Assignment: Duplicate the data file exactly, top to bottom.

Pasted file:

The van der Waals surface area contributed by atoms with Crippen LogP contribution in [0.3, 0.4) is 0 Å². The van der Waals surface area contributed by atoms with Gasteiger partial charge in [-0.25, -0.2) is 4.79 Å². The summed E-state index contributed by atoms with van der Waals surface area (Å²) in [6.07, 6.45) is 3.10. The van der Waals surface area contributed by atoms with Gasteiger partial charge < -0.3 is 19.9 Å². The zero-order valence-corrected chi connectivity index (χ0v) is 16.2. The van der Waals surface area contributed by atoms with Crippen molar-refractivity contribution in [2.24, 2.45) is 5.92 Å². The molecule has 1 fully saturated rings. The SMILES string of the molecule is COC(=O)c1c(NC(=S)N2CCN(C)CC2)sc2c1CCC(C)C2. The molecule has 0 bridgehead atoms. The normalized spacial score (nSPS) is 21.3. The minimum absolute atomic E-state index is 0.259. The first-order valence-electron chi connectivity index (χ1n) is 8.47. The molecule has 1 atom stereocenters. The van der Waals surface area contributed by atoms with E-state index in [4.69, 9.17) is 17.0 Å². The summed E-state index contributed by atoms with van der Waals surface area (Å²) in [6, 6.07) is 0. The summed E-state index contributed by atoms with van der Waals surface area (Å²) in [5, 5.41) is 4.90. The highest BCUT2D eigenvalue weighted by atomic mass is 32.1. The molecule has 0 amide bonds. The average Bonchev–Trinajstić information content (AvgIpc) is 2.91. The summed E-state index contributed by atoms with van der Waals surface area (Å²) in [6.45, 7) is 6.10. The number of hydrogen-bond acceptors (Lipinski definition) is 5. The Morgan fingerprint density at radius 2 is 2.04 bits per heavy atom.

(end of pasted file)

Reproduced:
The van der Waals surface area contributed by atoms with Crippen LogP contribution in [0.3, 0.4) is 0 Å². The van der Waals surface area contributed by atoms with Gasteiger partial charge in [-0.25, -0.2) is 4.79 Å². The summed E-state index contributed by atoms with van der Waals surface area (Å²) in [6.07, 6.45) is 3.10. The van der Waals surface area contributed by atoms with Gasteiger partial charge < -0.3 is 19.9 Å². The zero-order valence-corrected chi connectivity index (χ0v) is 16.2. The van der Waals surface area contributed by atoms with Crippen molar-refractivity contribution in [2.24, 2.45) is 5.92 Å². The molecule has 1 fully saturated rings. The SMILES string of the molecule is COC(=O)c1c(NC(=S)N2CCN(C)CC2)sc2c1CCC(C)C2. The molecule has 0 bridgehead atoms. The normalized spacial score (nSPS) is 21.3. The minimum absolute atomic E-state index is 0.259. The first-order valence-electron chi connectivity index (χ1n) is 8.47. The molecule has 1 atom stereocenters. The van der Waals surface area contributed by atoms with E-state index in [4.69, 9.17) is 17.0 Å². The summed E-state index contributed by atoms with van der Waals surface area (Å²) in [6, 6.07) is 0. The summed E-state index contributed by atoms with van der Waals surface area (Å²) in [5, 5.41) is 4.90. The highest BCUT2D eigenvalue weighted by atomic mass is 32.1. The molecule has 0 amide bonds. The average Bonchev–Trinajstić information content (AvgIpc) is 2.91. The summed E-state index contributed by atoms with van der Waals surface area (Å²) in [6.45, 7) is 6.10. The number of hydrogen-bond acceptors (Lipinski definition) is 5. The Morgan fingerprint density at radius 2 is 2.04 bits per heavy atom.